Winnie Mandela Brandfort museum: Magashule denies money spent

Photo_web_Winnie_Brandfort

Winnie Mandela (L), wife of anti-apartheid leader and African National Congress (ANC) member Nelson Mandela, arrives at the town of Brandfort, 26 March 1986, where she has been banished for nine years.

JOHANNESBURG - The Winnie Mandela Museum project in Brandfort in the Free State remains in tatters.

Questions about the millions channelled to the project for over a decade have been met with denials and counter-accusations.

Five years ago, President Jacob Zuma announced in his State of the Nation address that Winnie Mandela's house in Brandfort would be rehabilitated.

It had been earmarked to become a museum since 2012.

Reports of funding for the project first surfaced seven years before Zuma’s announcement.

In subsequent years, various articles mentioned different sums allocated to the project.

Ace Magashule, who’s been premier of the Free State since mid-2009, was recently asked what's happened to the money.

“I don’t know of any money that has been spent on that project. In 2007, fortunately I was an MEC for Sports, and we budgeted for the project and we consulted with the family. And when things were not moving, that money was never spent. We never spent any money for the Winnie Mandela Museum in the Free State,” said Magashule.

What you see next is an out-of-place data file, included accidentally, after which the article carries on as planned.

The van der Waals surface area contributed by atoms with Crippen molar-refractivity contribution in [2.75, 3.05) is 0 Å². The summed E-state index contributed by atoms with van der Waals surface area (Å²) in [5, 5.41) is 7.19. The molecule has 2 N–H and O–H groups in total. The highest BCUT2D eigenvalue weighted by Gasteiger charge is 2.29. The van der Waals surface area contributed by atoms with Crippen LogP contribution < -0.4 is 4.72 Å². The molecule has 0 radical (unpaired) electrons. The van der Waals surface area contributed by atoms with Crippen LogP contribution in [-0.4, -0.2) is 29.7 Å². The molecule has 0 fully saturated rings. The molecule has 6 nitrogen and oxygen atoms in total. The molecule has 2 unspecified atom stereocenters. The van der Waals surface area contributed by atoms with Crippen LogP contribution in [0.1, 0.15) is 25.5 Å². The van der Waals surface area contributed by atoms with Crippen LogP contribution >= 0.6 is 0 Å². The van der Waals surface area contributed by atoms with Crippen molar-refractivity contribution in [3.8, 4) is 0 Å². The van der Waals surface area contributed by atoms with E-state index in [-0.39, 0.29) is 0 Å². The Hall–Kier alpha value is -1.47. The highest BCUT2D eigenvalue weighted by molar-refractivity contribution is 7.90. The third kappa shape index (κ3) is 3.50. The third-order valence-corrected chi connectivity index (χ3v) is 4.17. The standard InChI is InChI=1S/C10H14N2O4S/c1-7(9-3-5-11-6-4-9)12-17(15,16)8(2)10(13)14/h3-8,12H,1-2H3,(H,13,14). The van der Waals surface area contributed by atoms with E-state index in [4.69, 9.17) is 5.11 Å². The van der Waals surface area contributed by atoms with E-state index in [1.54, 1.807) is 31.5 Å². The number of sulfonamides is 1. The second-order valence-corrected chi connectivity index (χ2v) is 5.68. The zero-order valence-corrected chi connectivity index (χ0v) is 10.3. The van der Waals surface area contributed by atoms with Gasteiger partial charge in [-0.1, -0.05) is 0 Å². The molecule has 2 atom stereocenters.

But MK Malefane a former Aide to Winnie Madikizela-Mandela who has been trying to get the museum off the ground since 2004, said, “He is lying.

"In 2006, we sat in this very same room together with uMama Winnie Mandela, himself Ace Magashule, his deputy Thabo Manyoni, and the mayors of various municipalities. With them was the young ANC comrade who had been awarded the tender.

“He said, I got the tender for the R1.6 million. I shared it amongst ourselves. With my money, part of it, I bought the Audi A6 that you see. I have done my part. It was a business deal. No hard feelings to Mama here. I don’t know her, she doesn’t know me.”

Madikizela-Mandela’s foundation says it wants to be intricately involved if plans for a museum are revived.

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